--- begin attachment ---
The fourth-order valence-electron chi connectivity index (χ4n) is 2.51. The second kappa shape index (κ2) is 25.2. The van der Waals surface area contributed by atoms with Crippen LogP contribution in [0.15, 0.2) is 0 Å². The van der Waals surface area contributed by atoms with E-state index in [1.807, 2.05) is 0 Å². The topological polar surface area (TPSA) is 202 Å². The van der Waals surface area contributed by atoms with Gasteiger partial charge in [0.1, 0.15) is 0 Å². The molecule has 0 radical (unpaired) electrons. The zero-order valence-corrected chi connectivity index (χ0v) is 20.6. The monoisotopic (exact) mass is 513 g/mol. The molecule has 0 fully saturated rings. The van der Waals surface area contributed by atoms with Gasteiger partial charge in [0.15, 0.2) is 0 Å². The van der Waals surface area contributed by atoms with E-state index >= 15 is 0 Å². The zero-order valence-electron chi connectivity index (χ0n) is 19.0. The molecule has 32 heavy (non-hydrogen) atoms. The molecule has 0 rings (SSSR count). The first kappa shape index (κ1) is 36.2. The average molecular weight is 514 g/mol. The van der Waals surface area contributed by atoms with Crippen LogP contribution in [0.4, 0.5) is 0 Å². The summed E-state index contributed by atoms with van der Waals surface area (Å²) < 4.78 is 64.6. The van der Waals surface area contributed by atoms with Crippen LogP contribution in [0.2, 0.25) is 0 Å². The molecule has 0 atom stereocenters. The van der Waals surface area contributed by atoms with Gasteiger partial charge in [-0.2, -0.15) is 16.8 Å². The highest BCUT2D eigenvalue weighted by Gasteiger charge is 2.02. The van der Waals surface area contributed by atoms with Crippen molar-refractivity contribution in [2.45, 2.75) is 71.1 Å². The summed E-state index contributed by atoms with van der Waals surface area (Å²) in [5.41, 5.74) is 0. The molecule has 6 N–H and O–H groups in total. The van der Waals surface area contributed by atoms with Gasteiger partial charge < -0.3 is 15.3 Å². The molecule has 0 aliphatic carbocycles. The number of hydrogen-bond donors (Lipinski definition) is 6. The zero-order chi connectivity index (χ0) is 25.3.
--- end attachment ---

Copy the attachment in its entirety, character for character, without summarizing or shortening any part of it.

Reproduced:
The fourth-order valence-electron chi connectivity index (χ4n) is 2.51. The second kappa shape index (κ2) is 25.2. The van der Waals surface area contributed by atoms with Crippen LogP contribution in [0.15, 0.2) is 0 Å². The van der Waals surface area contributed by atoms with E-state index in [1.807, 2.05) is 0 Å². The topological polar surface area (TPSA) is 202 Å². The van der Waals surface area contributed by atoms with Gasteiger partial charge in [0.1, 0.15) is 0 Å². The molecule has 0 radical (unpaired) electrons. The zero-order valence-corrected chi connectivity index (χ0v) is 20.6. The monoisotopic (exact) mass is 513 g/mol. The molecule has 0 fully saturated rings. The van der Waals surface area contributed by atoms with Gasteiger partial charge in [0.15, 0.2) is 0 Å². The van der Waals surface area contributed by atoms with E-state index >= 15 is 0 Å². The zero-order valence-electron chi connectivity index (χ0n) is 19.0. The molecule has 32 heavy (non-hydrogen) atoms. The molecule has 0 rings (SSSR count). The first kappa shape index (κ1) is 36.2. The average molecular weight is 514 g/mol. The van der Waals surface area contributed by atoms with Crippen LogP contribution in [0.4, 0.5) is 0 Å². The summed E-state index contributed by atoms with van der Waals surface area (Å²) < 4.78 is 64.6. The van der Waals surface area contributed by atoms with Crippen LogP contribution in [0.2, 0.25) is 0 Å². The molecule has 0 atom stereocenters. The van der Waals surface area contributed by atoms with Gasteiger partial charge in [-0.2, -0.15) is 16.8 Å². The highest BCUT2D eigenvalue weighted by Gasteiger charge is 2.02. The van der Waals surface area contributed by atoms with Crippen molar-refractivity contribution in [2.45, 2.75) is 71.1 Å². The summed E-state index contributed by atoms with van der Waals surface area (Å²) in [5.41, 5.74) is 0. The molecule has 6 N–H and O–H groups in total. The van der Waals surface area contributed by atoms with Gasteiger partial charge < -0.3 is 15.3 Å². The molecule has 0 aliphatic carbocycles. The number of hydrogen-bond donors (Lipinski definition) is 6. The zero-order chi connectivity index (χ0) is 25.3.